17 October 2011
Government proposals to scrap the overseas domestic worker visa will lead to an increase in abuse, an anti-slavery activist has told the Immigration Minister Damian Green at a lunchtime award ceremony today (Monday 17 October).
Marissa Begonia, from Justice for Domestic Workers, made her comments as she received the Anti-Slavery International award on behalf of her organisation at the Human Trafficking Foundation Media Awards at the House of Lords. The awards are part of a series of events taking place across the country to celebrate Anti-Slavery Day tomorrow (Tuesday 18 October).
Justice for Domestic Workers is made up solely of migrant domestic workers from across the world and offers support to domestic workers who have suffered abuse, exploitation and even slavery.
The government is currently considering removing the overseas domestic worker visa, which would remove the right of domestic workers to change employer. Only domestic workers working for diplomats do not currently have the right to change employer. Recent research by the charity Kalayaan finds that migrant domestic workers working for diplomats are 20 times more likely to find themselves in slavery than domestic workers protected by the right to change employer.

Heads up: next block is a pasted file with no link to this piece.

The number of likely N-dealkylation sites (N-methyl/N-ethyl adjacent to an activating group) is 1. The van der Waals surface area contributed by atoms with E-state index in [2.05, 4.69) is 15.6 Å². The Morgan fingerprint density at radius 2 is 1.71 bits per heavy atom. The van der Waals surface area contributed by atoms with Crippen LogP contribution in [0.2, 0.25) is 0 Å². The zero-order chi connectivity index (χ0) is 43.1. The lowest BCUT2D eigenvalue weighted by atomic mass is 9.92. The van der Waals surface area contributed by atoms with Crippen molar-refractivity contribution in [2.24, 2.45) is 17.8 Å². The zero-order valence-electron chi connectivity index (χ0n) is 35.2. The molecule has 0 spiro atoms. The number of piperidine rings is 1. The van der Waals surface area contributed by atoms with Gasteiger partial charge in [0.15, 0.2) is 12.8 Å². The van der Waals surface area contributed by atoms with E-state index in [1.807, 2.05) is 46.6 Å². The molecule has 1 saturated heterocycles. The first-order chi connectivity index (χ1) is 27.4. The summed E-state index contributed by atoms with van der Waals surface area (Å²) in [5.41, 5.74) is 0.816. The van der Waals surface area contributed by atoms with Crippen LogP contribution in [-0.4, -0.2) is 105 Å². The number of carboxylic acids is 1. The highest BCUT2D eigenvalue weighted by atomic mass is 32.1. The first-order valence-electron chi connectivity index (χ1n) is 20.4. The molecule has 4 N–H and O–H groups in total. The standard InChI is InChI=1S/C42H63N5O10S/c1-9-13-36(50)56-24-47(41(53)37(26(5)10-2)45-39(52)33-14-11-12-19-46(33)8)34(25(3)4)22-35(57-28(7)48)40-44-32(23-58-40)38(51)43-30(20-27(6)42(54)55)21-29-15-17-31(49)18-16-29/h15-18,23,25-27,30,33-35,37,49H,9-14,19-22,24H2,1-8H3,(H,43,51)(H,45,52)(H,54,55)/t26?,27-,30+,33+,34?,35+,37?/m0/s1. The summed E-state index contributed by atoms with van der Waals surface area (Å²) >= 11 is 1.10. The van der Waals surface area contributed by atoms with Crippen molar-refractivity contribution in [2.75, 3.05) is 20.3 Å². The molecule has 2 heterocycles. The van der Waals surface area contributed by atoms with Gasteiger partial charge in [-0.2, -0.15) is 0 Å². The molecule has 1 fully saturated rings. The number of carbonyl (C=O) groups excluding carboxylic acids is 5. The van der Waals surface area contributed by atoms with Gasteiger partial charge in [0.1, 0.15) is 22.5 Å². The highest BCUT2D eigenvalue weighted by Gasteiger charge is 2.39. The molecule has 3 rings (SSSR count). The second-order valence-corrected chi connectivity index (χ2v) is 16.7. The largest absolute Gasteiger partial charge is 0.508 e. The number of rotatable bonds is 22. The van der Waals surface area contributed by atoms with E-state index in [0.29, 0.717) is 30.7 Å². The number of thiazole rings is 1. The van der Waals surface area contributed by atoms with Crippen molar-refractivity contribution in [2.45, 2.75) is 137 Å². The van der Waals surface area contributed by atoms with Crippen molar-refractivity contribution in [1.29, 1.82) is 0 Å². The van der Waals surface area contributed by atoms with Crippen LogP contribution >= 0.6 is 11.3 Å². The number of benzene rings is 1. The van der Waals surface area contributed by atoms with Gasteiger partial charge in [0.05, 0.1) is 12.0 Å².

Marissa Begonia, originally from the Philippines told the Immigration Minister: “With the visa, we are officially recognised as workers and our contribution to the economy, to families and to society is acknowledged. But more crucially for us, we are given the right to change employers if they don’t pay us, force us to work or abuse us. I need to ask why the government is considering removing a visa that been proven to significantly reduce the abuse and exploitation of domestic workers?”.
Audrey Guichon, Domestic Worker Programme Co-ordinator at Anti-Slavery International, said: “The Government knows that prior to the introduction of the overseas domestic worker visa there were appalling levels of abuse experienced by migrant domestic workers in the UK. Reductions in abuse were specifically due to the introduction of the visa and the protection it offered, especially the right to change employers.”